Here’s the reading for the paper (note the OBA bump)


Here’s the 100% black patch.


Click to enlarge if you want to see the readings. If you’re interested in such stuff, the DMax is 2.51

B&W linearity curves

Exporting the data, I can run it through QTR (see the articles mentioned above for details).

I get three curves, which I can use to see if the print output I’m getting is suitably linear.


M0 and M1 are measurements taken with some UV present (as in daylight). With the OBA present, you get the typical ‘b’ curve heading off to the left as less ink covers up the response of the paper.


M2 is what used to be called UV Cut and has no UV.


However, what i’m really interested in is how straight the line of ‘L’ values is.

By the standards of many papers, this isn’t bad. There is a bit of a jump from 100% black to 95% black, which is the opposite of the usual crunching of shadows you see with quite a few papers.

And this means…?

I’m happy to print my B&W images straight, using the ABW print mode, with no concerns about print linearity.

Of course, the real test comes from looking at some photos once I’ve printed my test images (I have a colour one too)

Some prints

Looking at the profiling target, it’s clear that under bright lighting the printed areas do show a degree of translucency, with just the slightest diffuse flare to give a metallic feel to some of the coloured patches.

The deep sunset colours here are well rendered, but until the print was looked at in daylight, didn’t really show strongly


The model car photo has metallic paint and works well.


This photo and the next two are from my three part review article all about focus stacking


The grey metal of the (broken) disk drive really does look good on this paper, with the paper adding to the illusion of reflective metal.

The subtle colours on the pen nib also look good printed on this paper.


Here are a couple of the prints in daylight – you can see the slight reflection of the conservatory roof.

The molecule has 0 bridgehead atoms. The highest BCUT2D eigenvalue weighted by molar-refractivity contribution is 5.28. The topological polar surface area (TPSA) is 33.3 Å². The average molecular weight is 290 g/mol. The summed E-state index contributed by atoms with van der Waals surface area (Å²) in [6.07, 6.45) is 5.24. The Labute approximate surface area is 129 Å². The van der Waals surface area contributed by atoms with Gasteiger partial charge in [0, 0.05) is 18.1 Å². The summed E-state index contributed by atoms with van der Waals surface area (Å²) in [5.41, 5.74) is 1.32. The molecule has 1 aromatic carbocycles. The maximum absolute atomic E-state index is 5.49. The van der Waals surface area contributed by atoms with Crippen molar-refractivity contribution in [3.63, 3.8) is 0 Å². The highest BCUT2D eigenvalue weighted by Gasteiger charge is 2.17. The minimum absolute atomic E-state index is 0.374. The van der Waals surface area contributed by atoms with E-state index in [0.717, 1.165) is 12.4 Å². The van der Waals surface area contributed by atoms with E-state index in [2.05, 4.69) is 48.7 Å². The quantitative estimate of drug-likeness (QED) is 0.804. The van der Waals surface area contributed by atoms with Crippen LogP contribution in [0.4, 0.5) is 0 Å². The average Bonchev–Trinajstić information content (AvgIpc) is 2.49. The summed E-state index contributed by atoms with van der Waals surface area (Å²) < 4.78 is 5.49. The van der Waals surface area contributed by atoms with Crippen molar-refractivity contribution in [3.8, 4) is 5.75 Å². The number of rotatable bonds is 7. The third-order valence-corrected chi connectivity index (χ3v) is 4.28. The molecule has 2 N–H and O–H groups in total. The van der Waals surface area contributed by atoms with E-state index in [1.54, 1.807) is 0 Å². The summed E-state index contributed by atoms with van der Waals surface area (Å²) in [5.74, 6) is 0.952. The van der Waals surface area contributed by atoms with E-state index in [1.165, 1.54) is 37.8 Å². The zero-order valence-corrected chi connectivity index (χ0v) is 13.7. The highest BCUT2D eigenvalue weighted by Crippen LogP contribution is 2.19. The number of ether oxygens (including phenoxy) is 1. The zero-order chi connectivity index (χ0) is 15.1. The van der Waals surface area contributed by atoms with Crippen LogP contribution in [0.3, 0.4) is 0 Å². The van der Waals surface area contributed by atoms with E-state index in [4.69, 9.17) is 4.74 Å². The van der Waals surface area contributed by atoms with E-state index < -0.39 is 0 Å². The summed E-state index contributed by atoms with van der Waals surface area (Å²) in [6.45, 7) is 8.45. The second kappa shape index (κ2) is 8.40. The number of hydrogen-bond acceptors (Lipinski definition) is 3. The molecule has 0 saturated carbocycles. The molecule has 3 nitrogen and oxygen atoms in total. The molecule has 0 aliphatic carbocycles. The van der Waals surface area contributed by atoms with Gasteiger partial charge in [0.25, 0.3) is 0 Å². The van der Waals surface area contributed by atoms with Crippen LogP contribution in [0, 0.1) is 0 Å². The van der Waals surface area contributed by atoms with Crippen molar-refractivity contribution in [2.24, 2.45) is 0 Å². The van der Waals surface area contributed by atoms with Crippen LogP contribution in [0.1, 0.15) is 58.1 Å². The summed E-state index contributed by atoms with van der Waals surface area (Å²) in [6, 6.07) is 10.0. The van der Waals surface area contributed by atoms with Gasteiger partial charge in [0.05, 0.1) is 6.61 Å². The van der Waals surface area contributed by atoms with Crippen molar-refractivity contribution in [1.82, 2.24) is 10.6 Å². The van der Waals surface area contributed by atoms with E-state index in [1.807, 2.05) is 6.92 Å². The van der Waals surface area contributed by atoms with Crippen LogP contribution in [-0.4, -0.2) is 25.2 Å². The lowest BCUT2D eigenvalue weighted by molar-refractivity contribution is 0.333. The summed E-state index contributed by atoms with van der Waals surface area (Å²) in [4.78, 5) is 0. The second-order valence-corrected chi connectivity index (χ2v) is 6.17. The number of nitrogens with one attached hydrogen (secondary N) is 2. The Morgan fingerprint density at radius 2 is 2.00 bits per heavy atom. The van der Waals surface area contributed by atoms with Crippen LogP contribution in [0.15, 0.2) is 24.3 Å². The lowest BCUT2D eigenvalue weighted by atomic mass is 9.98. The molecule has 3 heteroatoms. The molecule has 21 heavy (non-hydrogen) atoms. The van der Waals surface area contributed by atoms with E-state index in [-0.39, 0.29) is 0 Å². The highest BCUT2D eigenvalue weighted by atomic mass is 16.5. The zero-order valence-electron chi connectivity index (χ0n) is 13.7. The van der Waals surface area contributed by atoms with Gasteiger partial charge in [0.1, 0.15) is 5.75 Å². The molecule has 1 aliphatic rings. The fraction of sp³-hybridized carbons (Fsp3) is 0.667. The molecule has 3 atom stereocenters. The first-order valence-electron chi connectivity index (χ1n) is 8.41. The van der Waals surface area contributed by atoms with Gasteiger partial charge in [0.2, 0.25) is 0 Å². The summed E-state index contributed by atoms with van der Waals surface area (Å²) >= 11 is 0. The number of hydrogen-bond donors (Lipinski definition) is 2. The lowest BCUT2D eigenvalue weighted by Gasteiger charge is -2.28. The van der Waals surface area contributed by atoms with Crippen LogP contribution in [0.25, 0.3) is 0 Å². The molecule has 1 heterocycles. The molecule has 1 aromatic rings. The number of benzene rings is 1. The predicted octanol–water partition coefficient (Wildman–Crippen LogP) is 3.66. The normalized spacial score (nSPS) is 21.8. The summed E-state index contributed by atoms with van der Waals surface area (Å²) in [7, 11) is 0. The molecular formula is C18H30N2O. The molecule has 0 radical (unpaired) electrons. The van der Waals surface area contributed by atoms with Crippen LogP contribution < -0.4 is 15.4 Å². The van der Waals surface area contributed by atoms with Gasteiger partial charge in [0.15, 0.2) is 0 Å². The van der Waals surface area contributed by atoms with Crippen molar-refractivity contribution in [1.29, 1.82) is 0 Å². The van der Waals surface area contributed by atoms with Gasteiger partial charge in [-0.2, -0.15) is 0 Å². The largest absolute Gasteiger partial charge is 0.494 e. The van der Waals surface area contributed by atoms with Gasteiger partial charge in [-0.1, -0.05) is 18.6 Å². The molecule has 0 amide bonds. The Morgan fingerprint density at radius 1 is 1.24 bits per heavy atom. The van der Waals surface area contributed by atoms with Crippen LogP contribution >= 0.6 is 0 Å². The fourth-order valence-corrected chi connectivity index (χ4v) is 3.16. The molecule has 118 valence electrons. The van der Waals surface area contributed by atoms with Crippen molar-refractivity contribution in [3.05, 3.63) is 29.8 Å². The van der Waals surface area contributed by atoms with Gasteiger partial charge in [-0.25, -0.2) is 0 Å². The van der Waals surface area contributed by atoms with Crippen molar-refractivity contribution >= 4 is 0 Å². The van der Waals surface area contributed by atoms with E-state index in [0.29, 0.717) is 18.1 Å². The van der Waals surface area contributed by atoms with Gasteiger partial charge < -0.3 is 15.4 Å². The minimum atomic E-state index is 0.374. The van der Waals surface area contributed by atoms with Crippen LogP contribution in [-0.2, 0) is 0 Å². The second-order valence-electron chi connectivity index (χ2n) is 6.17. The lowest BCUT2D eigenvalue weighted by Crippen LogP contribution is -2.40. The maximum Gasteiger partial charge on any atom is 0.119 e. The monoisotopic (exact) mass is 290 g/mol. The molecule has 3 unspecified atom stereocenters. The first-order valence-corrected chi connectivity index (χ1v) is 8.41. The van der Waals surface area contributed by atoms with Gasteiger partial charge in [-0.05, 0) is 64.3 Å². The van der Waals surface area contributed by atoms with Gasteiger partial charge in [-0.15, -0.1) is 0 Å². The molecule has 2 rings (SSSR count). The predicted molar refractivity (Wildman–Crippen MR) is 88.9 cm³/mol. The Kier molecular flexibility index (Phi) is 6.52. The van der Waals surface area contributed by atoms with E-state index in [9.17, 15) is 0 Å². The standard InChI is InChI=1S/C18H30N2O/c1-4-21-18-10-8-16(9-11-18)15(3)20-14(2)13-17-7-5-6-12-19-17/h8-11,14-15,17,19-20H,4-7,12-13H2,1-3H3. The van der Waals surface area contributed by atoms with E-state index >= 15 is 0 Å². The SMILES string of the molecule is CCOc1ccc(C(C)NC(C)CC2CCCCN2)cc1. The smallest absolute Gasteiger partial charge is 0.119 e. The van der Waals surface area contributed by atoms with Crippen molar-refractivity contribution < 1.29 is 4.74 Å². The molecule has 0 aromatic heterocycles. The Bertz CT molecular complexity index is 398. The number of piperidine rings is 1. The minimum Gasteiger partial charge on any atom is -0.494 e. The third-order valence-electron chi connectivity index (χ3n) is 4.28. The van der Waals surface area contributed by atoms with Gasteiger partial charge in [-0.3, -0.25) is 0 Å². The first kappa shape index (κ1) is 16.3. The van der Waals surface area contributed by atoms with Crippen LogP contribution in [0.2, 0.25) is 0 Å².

A detail of the print showing the paper surface.


The pen nib with micro chips.


The surface texture is clear in these two oblique shots – the first showing how different the texture is to a lustre/pearl finish and the second how there is not a lot of gloss differential with a pigment ink,


Black and White

I’m less sure about what sorts of monochrome image will work well the paper. This shot of the Chapter House ceiling at Wells Cathedral has some crisp detail and ton that work well, but as to whether I prefer it to prints I’ve done on a smooth surface matt art paper, I’m not so sure.


Once again I’ve photographed the print in bright light to try and show some of the way the print looks under different lighting angles.


Here are some of the test prints with a flat diffuse window light.


Thoughts on the paper

A much more usable ‘metallic’ finish that’s without the more obvious ‘pink halo’ effect I’ve seen on some others. Rather a lot depends on the kind of images you want to print and how the prints are lit. This is one of those paper that may sit in my print room for a while, but when I do find an image that works with it, it will be exactly what I want.

It has modest amounts of OBA, which isn’t a problem for most of my printing – after all it’s what helps give prints and extra bit of luminosity.

In large sheets it’s thin enough that you need to take care not to create ‘krinks’ when picking it up – not a problem with A2, but I’d take care when handling prints from a 44″ roll and a lot of care at 60″.

The metallic effect is difficult to describe and photograph, so if you’re interested, contact PermaJet and I’m sure they’ll be happy to send a print sample.

Out comes the microscope

Whilst camera resolution is limited, my USB microscope shows that part of the ‘metallic’ look is causes by tiny reflective crystals in the paper (mica?)

These two shots show parts of the profiling target, with shots of the microscope for scale.


The camera outputs JPEG files with no colour profile and the lights are basic ‘white’ LEDs so don’t read too much into precise colouration.


The reflections showing through the coloured dots show why lighter colours give a better metallic sheen.

>> Paper information from PermaJet